Sandy Seeds to set pace for mindful ecological education in UAE

Sunday 30/04/2017
Mindful education. A picture shows young girls, with Sandy Seeds, the UAE’s first mindful ecological education programme, watering plants. (Sandy Seeds)

Dubai - Sandy Seeds, the UAE’s first mindful ecological educa­tion programme, is a grass-roots initiative offering a universally recognised cur­riculum that focuses on food educa­tion and technology, eco awareness and mindfulness.

Sandy Seeds, founded by Justine Bain, includes community work­shops, research education and food technology programmes along with the design and implementation of gardens at schools in addition to teacher training in edible gardening and mindfulness.

Bain and her partners Jennifer Small and Kamelia Bin Zaal said they hoped the initiative will have positive effects on the younger gen­eration. The project aims to address childhood obesity, mental health is­sues and food education.

“When my first born started school, I was already aware of the global statistics and that stress and diet-related diseases were massive­ly on the rise, mental health disor­ders were reaching an all-time high in our younger generations and this made me feel very uneasy for my own child’s future, so I decided to act,” Bain said.

She began a 21-month pilot study in the Dubai English Speaking School (DESS).

“The response from the school, the parents and the children was truly outstanding,” she said. “That prompted me to take it to the next level and build a strong team that could help me reach out to other schools and the community at large.”

Small has a background in busi­ness administration and education and advises on daily operations. Bin Zaal is an award-winning Emirati garden designer committed to pro­tecting and enhancing the environ­ment.

As the Sandy Seeds team look to launch its programme in September, their curriculum would be offered to both English- and Arabic-speaking schools. They said they hoped to generate interest from all curricu­lums.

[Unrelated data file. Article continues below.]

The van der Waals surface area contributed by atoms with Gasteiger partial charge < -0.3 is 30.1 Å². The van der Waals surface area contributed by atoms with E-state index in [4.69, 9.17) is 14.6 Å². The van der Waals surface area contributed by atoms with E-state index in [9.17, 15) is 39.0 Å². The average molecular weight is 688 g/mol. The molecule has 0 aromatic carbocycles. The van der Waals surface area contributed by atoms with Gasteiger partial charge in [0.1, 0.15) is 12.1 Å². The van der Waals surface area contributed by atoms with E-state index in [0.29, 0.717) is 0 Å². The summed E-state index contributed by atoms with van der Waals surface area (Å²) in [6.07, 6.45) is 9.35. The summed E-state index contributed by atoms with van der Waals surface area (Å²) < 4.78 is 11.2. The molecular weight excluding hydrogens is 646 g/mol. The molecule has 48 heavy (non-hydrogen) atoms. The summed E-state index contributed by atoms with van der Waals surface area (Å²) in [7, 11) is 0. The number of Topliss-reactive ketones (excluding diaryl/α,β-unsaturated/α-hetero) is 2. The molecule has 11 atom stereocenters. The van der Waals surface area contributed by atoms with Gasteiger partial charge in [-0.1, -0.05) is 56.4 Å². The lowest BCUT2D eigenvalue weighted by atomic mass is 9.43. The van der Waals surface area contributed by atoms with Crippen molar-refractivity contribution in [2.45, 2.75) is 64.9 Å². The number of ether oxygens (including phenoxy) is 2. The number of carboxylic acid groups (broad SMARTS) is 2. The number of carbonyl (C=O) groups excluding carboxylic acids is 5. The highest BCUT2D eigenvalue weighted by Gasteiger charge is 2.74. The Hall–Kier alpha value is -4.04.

“We first advise the schools to take on our resources,” Bain said. “If the school does not yet have a gar­den or an area for cooking or practis­ing mindfulness, then we can help them with this.

“The next recommended stage is training. It is very important for the sustainability and the success of the project that faculty is armed with the expertise to carry out the initia­tive and make it a whole-school ap­proach. We also like bringing in the wider community and the parents, so everyone is speaking the same language,” Bain said.

“Bringing the produce to the table is just one aspect of the programme, albeit an exciting one for all in­volved. It does vary from school to school depending on budget, space and how prepared they are.”

Sandy Seeds has grown in align­ment with the government’s estab­lishment of wellbeing initiatives “as it works in unison with schools to ensure wellbeing is top prior­ity among all educators alike,” Bain said.

“Sourcing an education that offers all our children a chance to thrive on a social and emotional level is just as important as academia.

“Aside from creating calmer learn­ing environments for our children, mindful education encourages us to look at the positive cognitive ben­efits of greater focus, attention and improved grades for the students.”

“From a social and emotional per­spective, we see greater emotional regulation and compassion and, from an overall wellbeing view, we see a decline in obesity, anxiety, de­pression and stress. It truly is a life skill that should be offered to all,” Bain added.

Bin Zaal said: “It’s really as crea­tive as each school wants it to be. The children themselves can get in­volved and help design planters that are made out of recycled materials such as plastic bottles or old tires.

“However, we offer more than just edible gardens. As a landscape designer, I can help the children and teachers get the most out of the spaces they have available and hopefully within a budget that is feasible. It is about trying to get the children involved as much as pos­sible from the start. It’s a group ef­fort.”

About incorporating “mindful­ness” in classrooms, Small said: “Our trainer engages with faculty and addresses any concerns they may have prior, or during the train­ing process. As a result, we find the teachers reciprocate the adoption process with their own students, which supports a smooth transi­tion.”